Today Microsoft released their advance notification for next week’s Patch Tuesday. There will be 11 security bulletins (5 critical) affecting a range of Windows operating system components as well as Microsoft Office and Microsoft Exchange. This is a fairly large update and will keep system administrators busy.
Of particular interest is that Microsoft will fix 2 open 0-day vulnerabilities – the F1 attack through the Internet Explorer KB981169 and the SMBv2 Denial of Service vulnerability, only present on Windows 7 and Windows Server 2008 KB977544.
The 5 critical bulletins affect Windows 2000, XP, Vista, 2003, 2008 and Windows 7. An attacker can use these vulnerabilities to remotely execute code on the victim’s machine and they should be addressed as quickly as possible.
An additional 5 security bulletins are rated as important and apply to Microsoft Office, Microsoft Exchange and Windows. If left un-patched, an attacker could execute code, cause a denial of service or obtain elevated privileges on the victim’s machine. The remaining security bulletin is rated as Important.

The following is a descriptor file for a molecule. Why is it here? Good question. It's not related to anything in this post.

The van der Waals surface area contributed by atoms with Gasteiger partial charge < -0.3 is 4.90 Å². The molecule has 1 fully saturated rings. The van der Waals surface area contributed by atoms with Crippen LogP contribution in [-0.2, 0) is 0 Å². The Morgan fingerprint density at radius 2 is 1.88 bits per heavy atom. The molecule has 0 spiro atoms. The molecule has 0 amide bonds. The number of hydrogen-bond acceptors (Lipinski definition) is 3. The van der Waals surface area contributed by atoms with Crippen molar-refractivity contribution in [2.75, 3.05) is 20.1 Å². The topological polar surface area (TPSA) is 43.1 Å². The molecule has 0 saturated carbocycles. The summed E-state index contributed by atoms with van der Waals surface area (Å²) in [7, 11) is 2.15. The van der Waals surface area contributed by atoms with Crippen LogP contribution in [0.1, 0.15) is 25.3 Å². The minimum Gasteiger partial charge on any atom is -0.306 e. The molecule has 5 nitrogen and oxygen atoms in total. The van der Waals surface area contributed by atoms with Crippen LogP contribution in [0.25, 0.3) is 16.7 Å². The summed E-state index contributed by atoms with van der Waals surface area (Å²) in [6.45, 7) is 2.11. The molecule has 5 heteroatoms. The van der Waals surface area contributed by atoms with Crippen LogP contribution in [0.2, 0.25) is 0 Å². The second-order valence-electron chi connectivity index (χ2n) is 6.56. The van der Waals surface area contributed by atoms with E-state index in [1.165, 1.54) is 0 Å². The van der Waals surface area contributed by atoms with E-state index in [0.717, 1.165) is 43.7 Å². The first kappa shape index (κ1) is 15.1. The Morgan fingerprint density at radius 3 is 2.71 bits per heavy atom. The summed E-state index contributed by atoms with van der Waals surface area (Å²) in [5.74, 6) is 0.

Most of the patches require a machine reboot after installation.
Similar to past Patch Tuesdays, Windows 7 has less critical updates to install than the older operating systems versions, an indication that the newer version of Windows are more robust and secure out of the box.
In addition to the Microsoft patches, administrators will also have to pay attention to the security fixes coming out from Adobe for the Reader and Acrobat products. The Adobe update is rated as critical and a successful exploit will allow the attacker to take control of the target machine.